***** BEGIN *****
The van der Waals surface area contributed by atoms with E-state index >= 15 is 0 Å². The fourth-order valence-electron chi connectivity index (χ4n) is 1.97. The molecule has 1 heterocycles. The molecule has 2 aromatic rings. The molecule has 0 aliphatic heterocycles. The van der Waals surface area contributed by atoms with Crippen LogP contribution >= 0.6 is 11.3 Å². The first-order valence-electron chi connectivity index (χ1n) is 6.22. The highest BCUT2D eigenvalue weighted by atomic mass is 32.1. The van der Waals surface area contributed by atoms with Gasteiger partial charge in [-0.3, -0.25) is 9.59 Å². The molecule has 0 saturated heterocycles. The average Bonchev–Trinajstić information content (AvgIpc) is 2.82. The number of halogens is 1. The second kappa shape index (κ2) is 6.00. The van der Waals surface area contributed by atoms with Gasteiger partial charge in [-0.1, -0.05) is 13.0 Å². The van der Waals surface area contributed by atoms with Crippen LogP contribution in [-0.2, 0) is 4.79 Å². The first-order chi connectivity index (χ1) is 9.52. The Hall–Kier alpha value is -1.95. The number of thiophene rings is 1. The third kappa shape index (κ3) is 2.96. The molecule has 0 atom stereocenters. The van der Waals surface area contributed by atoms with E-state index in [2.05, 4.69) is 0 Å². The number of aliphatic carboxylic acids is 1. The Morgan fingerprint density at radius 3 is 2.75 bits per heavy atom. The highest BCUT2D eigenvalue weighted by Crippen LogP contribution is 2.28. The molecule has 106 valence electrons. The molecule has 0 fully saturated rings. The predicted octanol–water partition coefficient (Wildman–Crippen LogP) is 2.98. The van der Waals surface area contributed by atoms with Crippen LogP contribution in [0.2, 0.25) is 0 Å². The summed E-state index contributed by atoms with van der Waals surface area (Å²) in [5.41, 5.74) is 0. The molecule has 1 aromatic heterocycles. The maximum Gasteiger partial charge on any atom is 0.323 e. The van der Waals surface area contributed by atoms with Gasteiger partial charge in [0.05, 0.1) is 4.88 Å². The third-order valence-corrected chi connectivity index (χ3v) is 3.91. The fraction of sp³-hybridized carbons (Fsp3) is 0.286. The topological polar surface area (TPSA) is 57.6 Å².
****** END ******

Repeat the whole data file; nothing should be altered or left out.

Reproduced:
The van der Waals surface area contributed by atoms with E-state index >= 15 is 0 Å². The fourth-order valence-electron chi connectivity index (χ4n) is 1.97. The molecule has 1 heterocycles. The molecule has 2 aromatic rings. The molecule has 0 aliphatic heterocycles. The van der Waals surface area contributed by atoms with Crippen LogP contribution >= 0.6 is 11.3 Å². The first-order valence-electron chi connectivity index (χ1n) is 6.22. The highest BCUT2D eigenvalue weighted by atomic mass is 32.1. The van der Waals surface area contributed by atoms with Gasteiger partial charge in [-0.3, -0.25) is 9.59 Å². The molecule has 0 saturated heterocycles. The average Bonchev–Trinajstić information content (AvgIpc) is 2.82. The number of halogens is 1. The second kappa shape index (κ2) is 6.00. The van der Waals surface area contributed by atoms with Gasteiger partial charge in [-0.1, -0.05) is 13.0 Å². The van der Waals surface area contributed by atoms with Crippen LogP contribution in [-0.2, 0) is 4.79 Å². The first-order chi connectivity index (χ1) is 9.52. The Hall–Kier alpha value is -1.95. The number of thiophene rings is 1. The third kappa shape index (κ3) is 2.96. The molecule has 0 atom stereocenters. The van der Waals surface area contributed by atoms with E-state index in [2.05, 4.69) is 0 Å². The number of aliphatic carboxylic acids is 1. The Morgan fingerprint density at radius 3 is 2.75 bits per heavy atom. The highest BCUT2D eigenvalue weighted by Crippen LogP contribution is 2.28. The molecule has 106 valence electrons. The molecule has 0 fully saturated rings. The predicted octanol–water partition coefficient (Wildman–Crippen LogP) is 2.98. The van der Waals surface area contributed by atoms with Crippen LogP contribution in [0.2, 0.25) is 0 Å². The summed E-state index contributed by atoms with van der Waals surface area (Å²) in [5.41, 5.74) is 0. The molecule has 1 aromatic heterocycles. The maximum Gasteiger partial charge on any atom is 0.323 e. The van der Waals surface area contributed by atoms with Gasteiger partial charge in [0.05, 0.1) is 4.88 Å². The third-order valence-corrected chi connectivity index (χ3v) is 3.91. The fraction of sp³-hybridized carbons (Fsp3) is 0.286. The topological polar surface area (TPSA) is 57.6 Å².